Balancing gas supply and demand with a sustainable gas supply chain: a study based on field data

Jan Bekkering, A. A. Broekhuis, Wim van Gemert, Evert Jan Hengeveld

Research output: Contribution to journalArticleAcademicpeer-review

Abstract

The possibilities of balancing gas supply and demand with a green gas supply chain were analyzed. The considered supply chain is based on co-digestion of cow manure and maize, the produced biogas is upgraded to (Dutch) natural gas standards. The applicability of modeling yearly gas demand data in a geographical region by Fourier analysis was investigated. For a sine shape gas demand, three scenarios were further investigated: varying biogas production in time, adding gas storage to a supply chain, and adding a second digester to the supply chain which is assumed to be switched off during the summer months. A regional gas demand modeled by a sine function is reasonable for household type of users as well as for business areas, or a mixture of those. Of the considered scenarios, gas storage is by far the most expensive. When gas demand has to be met by a green gas supply chain, flexible biogas production is an interesting option. Further research in this direction might open interesting pathways to sustainable gas supply chains.
Original languageEnglish
Pages (from-to)842-852
JournalApplied Energy
Volume111
Issue numberNovember
DOIs
Publication statusPublished - Jun 2013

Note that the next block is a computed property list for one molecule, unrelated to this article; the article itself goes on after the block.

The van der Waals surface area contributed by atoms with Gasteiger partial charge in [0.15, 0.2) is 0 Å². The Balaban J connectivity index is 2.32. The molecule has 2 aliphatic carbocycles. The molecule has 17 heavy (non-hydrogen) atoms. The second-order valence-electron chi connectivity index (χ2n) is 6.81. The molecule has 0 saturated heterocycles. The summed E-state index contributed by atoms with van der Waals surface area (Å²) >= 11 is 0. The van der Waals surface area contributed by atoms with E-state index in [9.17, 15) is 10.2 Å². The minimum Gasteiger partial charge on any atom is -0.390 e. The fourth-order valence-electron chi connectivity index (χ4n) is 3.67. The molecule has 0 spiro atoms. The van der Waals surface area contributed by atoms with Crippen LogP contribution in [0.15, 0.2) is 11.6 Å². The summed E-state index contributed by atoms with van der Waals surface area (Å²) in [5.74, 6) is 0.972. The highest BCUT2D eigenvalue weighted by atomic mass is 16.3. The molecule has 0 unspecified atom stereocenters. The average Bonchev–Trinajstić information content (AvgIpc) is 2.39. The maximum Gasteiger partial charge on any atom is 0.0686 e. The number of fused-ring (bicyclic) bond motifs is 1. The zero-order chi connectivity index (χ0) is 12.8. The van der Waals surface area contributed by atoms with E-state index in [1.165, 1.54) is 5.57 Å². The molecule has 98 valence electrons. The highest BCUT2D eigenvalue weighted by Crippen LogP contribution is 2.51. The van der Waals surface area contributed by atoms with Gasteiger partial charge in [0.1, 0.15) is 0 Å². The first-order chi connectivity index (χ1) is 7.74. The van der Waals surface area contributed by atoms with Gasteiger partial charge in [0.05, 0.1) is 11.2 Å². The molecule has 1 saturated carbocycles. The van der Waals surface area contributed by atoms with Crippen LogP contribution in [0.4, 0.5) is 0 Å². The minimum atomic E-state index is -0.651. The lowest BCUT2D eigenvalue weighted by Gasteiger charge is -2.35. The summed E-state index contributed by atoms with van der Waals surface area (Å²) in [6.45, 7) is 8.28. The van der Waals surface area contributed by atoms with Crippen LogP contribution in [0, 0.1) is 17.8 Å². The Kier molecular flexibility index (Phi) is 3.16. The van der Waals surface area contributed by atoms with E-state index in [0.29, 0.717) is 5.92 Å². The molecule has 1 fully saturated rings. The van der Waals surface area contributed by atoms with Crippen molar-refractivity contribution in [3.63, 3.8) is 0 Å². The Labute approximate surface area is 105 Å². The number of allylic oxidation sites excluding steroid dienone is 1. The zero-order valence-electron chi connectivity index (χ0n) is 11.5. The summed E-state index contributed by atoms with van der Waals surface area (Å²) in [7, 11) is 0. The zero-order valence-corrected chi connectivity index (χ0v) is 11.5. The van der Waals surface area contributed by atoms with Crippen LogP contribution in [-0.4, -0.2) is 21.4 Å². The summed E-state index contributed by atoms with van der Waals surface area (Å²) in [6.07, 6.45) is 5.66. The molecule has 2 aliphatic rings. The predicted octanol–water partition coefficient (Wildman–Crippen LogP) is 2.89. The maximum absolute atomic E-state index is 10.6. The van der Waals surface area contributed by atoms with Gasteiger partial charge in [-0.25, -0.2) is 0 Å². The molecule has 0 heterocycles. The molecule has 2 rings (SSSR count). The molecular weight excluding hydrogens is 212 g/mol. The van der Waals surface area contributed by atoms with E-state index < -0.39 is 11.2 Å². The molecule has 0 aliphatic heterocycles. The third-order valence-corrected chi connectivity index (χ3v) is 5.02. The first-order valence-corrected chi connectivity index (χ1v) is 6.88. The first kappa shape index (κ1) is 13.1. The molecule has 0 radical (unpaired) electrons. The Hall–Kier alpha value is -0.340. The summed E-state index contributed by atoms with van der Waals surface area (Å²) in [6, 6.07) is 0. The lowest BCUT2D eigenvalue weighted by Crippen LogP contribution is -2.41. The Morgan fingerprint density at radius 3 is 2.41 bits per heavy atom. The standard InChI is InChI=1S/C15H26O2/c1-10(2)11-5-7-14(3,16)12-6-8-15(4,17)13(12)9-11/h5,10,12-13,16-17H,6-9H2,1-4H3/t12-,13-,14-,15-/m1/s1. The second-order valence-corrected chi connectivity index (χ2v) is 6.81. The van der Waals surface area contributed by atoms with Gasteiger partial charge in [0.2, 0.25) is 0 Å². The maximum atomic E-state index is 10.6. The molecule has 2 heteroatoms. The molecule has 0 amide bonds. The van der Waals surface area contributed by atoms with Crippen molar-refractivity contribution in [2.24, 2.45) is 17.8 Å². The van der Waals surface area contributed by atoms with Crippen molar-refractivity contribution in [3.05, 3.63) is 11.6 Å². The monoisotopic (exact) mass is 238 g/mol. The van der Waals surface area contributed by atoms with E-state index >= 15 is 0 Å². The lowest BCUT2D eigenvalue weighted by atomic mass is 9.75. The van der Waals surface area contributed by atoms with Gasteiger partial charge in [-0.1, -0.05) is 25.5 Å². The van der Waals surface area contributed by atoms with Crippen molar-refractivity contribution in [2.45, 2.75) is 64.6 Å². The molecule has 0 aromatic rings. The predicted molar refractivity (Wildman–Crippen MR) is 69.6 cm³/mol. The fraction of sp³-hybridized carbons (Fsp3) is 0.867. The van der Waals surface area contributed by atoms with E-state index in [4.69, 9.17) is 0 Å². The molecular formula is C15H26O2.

Keywords

  • biogas
  • supply chain
  • sustainability
  • green gas
  • bio-methane
  • balancing supply and demand
  • gas storage

Cite this

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title = "Balancing gas supply and demand with a sustainable gas supply chain: a study based on field data",
abstract = "The possibilities of balancing gas supply and demand with a green gas supply chain were analyzed. The considered supply chain is based on co-digestion of cow manure and maize, the produced biogas is upgraded to (Dutch) natural gas standards. The applicability of modeling yearly gas demand data in a geographical region by Fourier analysis was investigated. For a sine shape gas demand, three scenarios were further investigated: varying biogas production in time, adding gas storage to a supply chain, and adding a second digester to the supply chain which is assumed to be switched off during the summer months. A regional gas demand modeled by a sine function is reasonable for household type of users as well as for business areas, or a mixture of those. Of the considered scenarios, gas storage is by far the most expensive. When gas demand has to be met by a green gas supply chain, flexible biogas production is an interesting option. Further research in this direction might open interesting pathways to sustainable gas supply chains.",
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Balancing gas supply and demand with a sustainable gas supply chain : a study based on field data. / Bekkering, Jan; Broekhuis, A. A.; van Gemert, Wim; Hengeveld, Evert Jan.

In: Applied Energy, Vol. 111, No. November, 06.2013, p. 842-852.

Research output: Contribution to journalArticleAcademicpeer-review

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AU - Broekhuis, A. A.

AU - van Gemert, Wim

AU - Hengeveld, Evert Jan

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KW - aanvoer

KW - duurzaamheid

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KW - supply chain

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KW - bio-methane

KW - balancing supply and demand

KW - gas storage

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